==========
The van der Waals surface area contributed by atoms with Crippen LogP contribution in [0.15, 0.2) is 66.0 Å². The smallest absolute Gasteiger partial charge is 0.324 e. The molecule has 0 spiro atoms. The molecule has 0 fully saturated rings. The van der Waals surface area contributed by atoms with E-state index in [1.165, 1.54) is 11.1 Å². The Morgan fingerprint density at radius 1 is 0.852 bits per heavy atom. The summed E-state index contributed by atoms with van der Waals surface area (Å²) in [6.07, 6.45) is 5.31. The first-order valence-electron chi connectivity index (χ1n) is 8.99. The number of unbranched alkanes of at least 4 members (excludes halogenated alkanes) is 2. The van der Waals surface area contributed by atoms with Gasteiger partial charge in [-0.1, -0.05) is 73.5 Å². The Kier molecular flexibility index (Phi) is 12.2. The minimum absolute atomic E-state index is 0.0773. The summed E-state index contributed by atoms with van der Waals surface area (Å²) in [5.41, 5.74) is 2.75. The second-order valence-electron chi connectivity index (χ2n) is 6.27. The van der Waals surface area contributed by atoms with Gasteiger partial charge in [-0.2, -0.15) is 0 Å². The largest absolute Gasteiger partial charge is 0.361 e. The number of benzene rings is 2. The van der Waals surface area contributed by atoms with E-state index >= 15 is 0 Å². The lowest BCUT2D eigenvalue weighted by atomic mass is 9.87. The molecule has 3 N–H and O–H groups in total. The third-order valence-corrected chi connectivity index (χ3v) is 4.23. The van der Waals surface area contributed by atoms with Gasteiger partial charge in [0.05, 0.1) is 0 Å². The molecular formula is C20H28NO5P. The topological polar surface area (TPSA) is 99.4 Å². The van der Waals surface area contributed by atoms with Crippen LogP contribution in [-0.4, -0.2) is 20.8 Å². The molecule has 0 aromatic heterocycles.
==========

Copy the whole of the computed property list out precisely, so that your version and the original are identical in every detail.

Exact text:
The van der Waals surface area contributed by atoms with Crippen LogP contribution in [0.15, 0.2) is 66.0 Å². The smallest absolute Gasteiger partial charge is 0.324 e. The molecule has 0 spiro atoms. The molecule has 0 fully saturated rings. The van der Waals surface area contributed by atoms with E-state index in [1.165, 1.54) is 11.1 Å². The Morgan fingerprint density at radius 1 is 0.852 bits per heavy atom. The summed E-state index contributed by atoms with van der Waals surface area (Å²) in [6.07, 6.45) is 5.31. The first-order valence-electron chi connectivity index (χ1n) is 8.99. The number of unbranched alkanes of at least 4 members (excludes halogenated alkanes) is 2. The van der Waals surface area contributed by atoms with Gasteiger partial charge in [-0.1, -0.05) is 73.5 Å². The Kier molecular flexibility index (Phi) is 12.2. The minimum absolute atomic E-state index is 0.0773. The summed E-state index contributed by atoms with van der Waals surface area (Å²) in [5.41, 5.74) is 2.75. The second-order valence-electron chi connectivity index (χ2n) is 6.27. The van der Waals surface area contributed by atoms with Gasteiger partial charge in [-0.2, -0.15) is 0 Å². The largest absolute Gasteiger partial charge is 0.361 e. The number of benzene rings is 2. The van der Waals surface area contributed by atoms with E-state index >= 15 is 0 Å². The lowest BCUT2D eigenvalue weighted by atomic mass is 9.87. The molecule has 3 N–H and O–H groups in total. The third-order valence-corrected chi connectivity index (χ3v) is 4.23. The van der Waals surface area contributed by atoms with Gasteiger partial charge in [0.05, 0.1) is 0 Å². The molecular formula is C20H28NO5P. The topological polar surface area (TPSA) is 99.4 Å². The van der Waals surface area contributed by atoms with Crippen LogP contribution in [-0.4, -0.2) is 20.8 Å². The molecule has 0 aromatic heterocycles.